Foreign countries are issuing warnings to their citizens about traveling to the U.S. after a weekend of violence left 31 people dead in two separate mass shootings, reports USA Today, with contributions from the Associated Press and Los Angeles Times. The Venezuelan government issued a statement urging its citizens to postpone trips to the U.S. after “recent acts of violence.” The country advises that Venezuelans stay away from cities that have the most violence, citing a 2019 Forbes article that lists the supposedly most dangerous cities in the U.S. These cities were Cleveland, Detroit, Baltimore, St. Louis; Oakland, Memphis, Birmingham, Al., Atlanta, Stockton, Ca., and Buffalo.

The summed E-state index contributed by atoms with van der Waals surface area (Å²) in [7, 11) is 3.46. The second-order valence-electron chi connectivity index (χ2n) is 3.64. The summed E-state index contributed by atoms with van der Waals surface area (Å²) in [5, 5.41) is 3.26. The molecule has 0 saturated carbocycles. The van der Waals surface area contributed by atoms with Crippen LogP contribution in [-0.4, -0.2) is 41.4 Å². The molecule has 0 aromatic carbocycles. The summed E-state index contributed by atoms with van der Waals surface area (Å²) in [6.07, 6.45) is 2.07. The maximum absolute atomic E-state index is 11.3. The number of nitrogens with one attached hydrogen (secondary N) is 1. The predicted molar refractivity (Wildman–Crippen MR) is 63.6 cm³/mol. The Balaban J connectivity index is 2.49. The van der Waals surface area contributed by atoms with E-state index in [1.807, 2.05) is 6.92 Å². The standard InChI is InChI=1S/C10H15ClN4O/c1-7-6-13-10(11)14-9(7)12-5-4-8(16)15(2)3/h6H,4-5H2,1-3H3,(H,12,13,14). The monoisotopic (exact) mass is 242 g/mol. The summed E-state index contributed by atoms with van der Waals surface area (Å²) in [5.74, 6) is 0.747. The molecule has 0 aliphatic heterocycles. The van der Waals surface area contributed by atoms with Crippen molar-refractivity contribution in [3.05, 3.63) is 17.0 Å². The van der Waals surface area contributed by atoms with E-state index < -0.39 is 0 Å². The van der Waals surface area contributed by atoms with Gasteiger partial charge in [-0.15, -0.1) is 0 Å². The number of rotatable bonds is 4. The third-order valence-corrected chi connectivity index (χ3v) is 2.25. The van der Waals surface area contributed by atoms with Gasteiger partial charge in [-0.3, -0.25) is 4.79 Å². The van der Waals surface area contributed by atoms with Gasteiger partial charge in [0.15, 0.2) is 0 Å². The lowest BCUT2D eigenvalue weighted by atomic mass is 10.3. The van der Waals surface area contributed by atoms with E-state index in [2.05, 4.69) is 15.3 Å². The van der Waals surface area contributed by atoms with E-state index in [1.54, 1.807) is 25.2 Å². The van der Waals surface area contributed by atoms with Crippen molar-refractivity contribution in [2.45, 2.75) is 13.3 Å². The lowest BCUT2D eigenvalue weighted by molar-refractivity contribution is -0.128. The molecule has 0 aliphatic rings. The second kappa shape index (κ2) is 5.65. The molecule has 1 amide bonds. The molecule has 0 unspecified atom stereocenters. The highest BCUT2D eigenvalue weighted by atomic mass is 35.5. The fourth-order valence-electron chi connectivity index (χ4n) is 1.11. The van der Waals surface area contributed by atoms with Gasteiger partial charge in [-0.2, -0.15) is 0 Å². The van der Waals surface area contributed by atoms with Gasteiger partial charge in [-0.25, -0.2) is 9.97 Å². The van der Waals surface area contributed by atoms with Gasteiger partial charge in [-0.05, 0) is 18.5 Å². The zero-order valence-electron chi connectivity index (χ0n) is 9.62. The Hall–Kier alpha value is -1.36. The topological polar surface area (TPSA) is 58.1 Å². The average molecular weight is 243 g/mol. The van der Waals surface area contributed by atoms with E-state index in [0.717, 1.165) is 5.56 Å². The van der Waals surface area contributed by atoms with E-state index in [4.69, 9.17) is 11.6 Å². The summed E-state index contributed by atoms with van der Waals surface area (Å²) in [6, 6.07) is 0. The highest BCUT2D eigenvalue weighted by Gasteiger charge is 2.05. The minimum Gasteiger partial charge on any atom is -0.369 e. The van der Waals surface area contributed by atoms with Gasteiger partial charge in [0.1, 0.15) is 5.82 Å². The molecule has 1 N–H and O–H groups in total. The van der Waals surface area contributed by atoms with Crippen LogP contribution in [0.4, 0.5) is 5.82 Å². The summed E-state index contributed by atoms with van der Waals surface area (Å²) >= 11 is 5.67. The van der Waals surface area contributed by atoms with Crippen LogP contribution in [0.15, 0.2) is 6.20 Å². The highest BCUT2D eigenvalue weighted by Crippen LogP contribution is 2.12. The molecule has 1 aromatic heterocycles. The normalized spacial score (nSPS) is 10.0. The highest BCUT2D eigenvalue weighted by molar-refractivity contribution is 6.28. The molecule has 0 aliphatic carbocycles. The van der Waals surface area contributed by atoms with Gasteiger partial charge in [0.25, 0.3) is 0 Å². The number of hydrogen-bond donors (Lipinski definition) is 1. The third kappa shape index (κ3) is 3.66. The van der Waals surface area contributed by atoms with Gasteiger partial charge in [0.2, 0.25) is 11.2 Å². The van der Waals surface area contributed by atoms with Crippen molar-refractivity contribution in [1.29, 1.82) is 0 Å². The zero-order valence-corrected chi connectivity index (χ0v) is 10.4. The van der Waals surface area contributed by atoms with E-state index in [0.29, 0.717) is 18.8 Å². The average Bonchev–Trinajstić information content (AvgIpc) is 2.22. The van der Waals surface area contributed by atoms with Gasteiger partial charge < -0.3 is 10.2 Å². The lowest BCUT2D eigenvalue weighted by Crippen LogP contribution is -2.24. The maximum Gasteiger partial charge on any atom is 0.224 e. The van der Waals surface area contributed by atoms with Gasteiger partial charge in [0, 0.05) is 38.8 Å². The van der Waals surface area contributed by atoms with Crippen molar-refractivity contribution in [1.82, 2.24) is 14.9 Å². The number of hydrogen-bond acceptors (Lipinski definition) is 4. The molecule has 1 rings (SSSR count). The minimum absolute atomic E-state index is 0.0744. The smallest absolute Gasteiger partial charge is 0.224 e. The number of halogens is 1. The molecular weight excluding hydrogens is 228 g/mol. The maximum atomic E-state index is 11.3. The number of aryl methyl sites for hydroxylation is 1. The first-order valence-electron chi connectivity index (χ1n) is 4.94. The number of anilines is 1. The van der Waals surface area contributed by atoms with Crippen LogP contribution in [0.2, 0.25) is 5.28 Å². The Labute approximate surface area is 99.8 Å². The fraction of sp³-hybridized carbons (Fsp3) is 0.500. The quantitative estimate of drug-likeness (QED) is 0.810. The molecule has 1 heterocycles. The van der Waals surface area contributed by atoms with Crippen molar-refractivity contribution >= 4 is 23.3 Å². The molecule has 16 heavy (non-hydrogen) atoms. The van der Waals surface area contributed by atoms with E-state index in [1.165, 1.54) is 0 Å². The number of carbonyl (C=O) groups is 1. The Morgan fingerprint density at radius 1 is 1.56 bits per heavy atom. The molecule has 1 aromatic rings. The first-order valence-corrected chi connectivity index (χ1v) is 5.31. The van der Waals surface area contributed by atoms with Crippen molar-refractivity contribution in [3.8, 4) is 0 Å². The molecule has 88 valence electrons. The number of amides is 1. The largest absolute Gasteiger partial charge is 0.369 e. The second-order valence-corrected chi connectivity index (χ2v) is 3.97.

Also in Latin America, the Uruguayan government issued a similar release that urges its citizens to take precaution when visiting the U.S. because of its “increasing indiscriminate violence” and hate crimes fueled by “racism and discrimination that cost the lives of more than 250 people in the first seven months of this year.” The Uruguayan notice specifically advises to avoid places that have a large concentration of people such as theme parks, malls, art festivals, religious activities, food festivals, sports events and mass protests. The alerts from the two Latin American countries come after it was discovered that the El Paso shooter, 21-year-old suspect Patrick Crusius, had posted a manifesto saying that the massacre was in response to an “invasion” of Hispanics coming across the southern border. The Japanese Consul in Detroit published an alert Sunday that said Japanese citizens “should be aware of potential for gunfire” everywhere in the U.S., which they described as a “gun society.”